and and a new major airport in the sea. The main reason for such plans
is an anticipated change in water conditions.
Fear of rising sea levels has changed an ice wilderness into a
hotspot of worlds politics.
The east coast of Greenland is one of
the most isolated places in the world. Along the 2,600 coast line
live about 3,500 people.
Because of ice covered water in the Fjord, the local population can
only reach the outside world by sea 5 months of the year.
Nevertheless it is this outpost of civilization that holds the key to
forecasting the key to future of the human race.
The world's largest island has about 10% of the world's water in the
form of ice. The inland icecap covers are the size of England and in
some places it is 3 kilometers thick.
The Greenland icecap has been stable for the last 10,000 years but
will this last and if not, what will be the global consequences?
Runoff from glaciers is increasing. Colder fresh water in the oceans
will dramatically effect ocean currents. Climate change predictions vary.
Nassau scientists say the glaciers could melt within 200 years.
Venice is flooded 10 times more today than it was 100 yrs ago.
The city and the lagoon it was built on were formed by the Adriatic
and the 3 large rivers flowing into it. Waves and river silt built up
00's of tiny islands.
The problem now is the rising sea level.
Project Moses in Venice is being used to divide rivers and protect
the city from the Adriatic. Lagoon gates prevent the city from high tides.
If the Greenland icecap melts, cities like London and New York
will be flooded.
If the Antarctic melts the ocean level will rise 60 meters.
Only prophets of doom argue that this will happen and if
it does it will be in the very distant future.
The rising ocean level.
Bangladesh is the most venerable to glacier melt. Rising ocean
levels pose the threat of salt water seeping in and destroy the ground
Uncertainty jeopardizes investment and development.
History is filled with examples of civilization that have collapsed
when faced with changes in water's behavior.
The ancient Indus civilization in what is today's Pakistan and India
and the Sumerian Civilization collapsed partly because water let them down.
The same thing happened with the Myan civilization in South America.
Changes in climate and water conditions interacting with social and political
conditions caused the demise of the old centers of this civilization.
Mayan agriculture was largely based on artificial dams filled with rain water.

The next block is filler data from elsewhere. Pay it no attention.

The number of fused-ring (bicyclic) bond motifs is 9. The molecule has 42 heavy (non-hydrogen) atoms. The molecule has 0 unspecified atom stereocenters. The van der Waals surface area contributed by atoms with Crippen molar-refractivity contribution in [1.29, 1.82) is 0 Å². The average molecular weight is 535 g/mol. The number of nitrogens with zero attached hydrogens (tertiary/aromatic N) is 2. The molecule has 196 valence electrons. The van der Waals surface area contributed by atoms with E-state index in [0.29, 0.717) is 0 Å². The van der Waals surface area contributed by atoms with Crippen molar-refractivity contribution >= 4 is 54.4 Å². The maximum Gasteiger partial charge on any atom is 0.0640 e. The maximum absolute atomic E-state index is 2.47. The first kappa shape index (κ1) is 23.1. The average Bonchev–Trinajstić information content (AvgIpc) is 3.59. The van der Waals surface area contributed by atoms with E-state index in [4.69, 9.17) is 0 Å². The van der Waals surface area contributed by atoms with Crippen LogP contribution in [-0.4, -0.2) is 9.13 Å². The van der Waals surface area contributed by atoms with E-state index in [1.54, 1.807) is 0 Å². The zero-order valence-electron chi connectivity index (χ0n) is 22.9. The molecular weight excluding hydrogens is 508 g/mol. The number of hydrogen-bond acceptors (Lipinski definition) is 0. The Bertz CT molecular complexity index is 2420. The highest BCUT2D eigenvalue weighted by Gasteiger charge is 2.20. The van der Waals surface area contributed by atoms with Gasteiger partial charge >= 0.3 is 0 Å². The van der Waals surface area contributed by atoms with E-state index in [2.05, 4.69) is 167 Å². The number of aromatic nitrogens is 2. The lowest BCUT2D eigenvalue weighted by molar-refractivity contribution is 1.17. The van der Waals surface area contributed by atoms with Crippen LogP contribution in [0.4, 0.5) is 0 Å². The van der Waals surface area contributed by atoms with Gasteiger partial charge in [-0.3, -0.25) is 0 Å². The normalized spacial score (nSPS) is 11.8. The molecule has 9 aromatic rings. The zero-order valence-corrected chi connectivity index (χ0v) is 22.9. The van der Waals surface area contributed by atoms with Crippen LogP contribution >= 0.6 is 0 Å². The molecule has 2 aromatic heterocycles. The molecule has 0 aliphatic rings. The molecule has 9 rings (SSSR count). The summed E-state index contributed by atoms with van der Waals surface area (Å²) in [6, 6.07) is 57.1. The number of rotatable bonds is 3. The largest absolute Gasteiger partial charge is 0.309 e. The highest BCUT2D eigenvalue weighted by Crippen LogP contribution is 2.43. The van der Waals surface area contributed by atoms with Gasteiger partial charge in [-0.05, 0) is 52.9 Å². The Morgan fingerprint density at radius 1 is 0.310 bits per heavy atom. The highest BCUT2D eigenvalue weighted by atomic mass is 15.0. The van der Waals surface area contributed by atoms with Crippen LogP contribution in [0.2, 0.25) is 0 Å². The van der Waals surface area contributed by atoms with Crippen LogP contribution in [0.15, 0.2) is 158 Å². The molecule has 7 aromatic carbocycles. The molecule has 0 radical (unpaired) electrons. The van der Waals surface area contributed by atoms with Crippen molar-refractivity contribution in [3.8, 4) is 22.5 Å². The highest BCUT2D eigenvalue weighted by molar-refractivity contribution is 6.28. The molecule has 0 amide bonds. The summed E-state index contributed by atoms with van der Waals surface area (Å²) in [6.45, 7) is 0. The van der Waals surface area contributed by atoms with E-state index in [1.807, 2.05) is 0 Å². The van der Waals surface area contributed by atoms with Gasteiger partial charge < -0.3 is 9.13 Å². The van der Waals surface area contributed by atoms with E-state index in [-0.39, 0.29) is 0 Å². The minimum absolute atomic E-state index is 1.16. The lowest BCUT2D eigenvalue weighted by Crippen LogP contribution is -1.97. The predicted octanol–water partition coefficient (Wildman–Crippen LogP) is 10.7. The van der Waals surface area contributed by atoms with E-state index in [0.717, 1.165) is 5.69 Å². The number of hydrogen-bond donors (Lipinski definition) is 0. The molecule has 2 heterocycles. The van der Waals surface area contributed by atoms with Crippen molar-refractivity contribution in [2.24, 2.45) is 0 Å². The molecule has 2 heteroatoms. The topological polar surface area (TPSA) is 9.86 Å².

When rain fall failed for a period of several years about 1200 years ago this
speeded up a process of decay that culminated in the core areas of south
of the Yucatan Pinnensula being reclaimed by the jungle.
Chitizinitza survived because water conditions were different.
There were no rivers but they survived on 3,000 sink holes formed when
limestone fell in.
These natural cathedrals became centers of a religious cult.
They were venerated as the earth's stomach, as the watery
doorway to the underworld's rain Gods.
They were also places of sacrifice to placate the rain Gods.
Humans were sacrificed by being pushed into the sink holes,
never to reappear.
These are some of the world's largest underground river ways.
These were empty caves prior to the last ice age.
When the ice melted the caves were filled with water.
We must ask will modern society prove better equipped to tackle
the vagaries of water?
World literature is full of accounts of how the
Gods have punished human frailty with drought or floods.
Prophycies of catastrophic changes in water conditions caused
by human action have therefore a deep global, cultural resonance.
What is new is that they are justified by the arguments of rational
science and the politicians have taken the place of the Gods.
The overriding question will be, will politicians succeed in controlling
the vagaries of water and there consequences.
And what will happen to societies when people start demanding a
new government because of bad weather, drought or too much water?
Order 'A Journey in the History of Water' and 'The Future of Water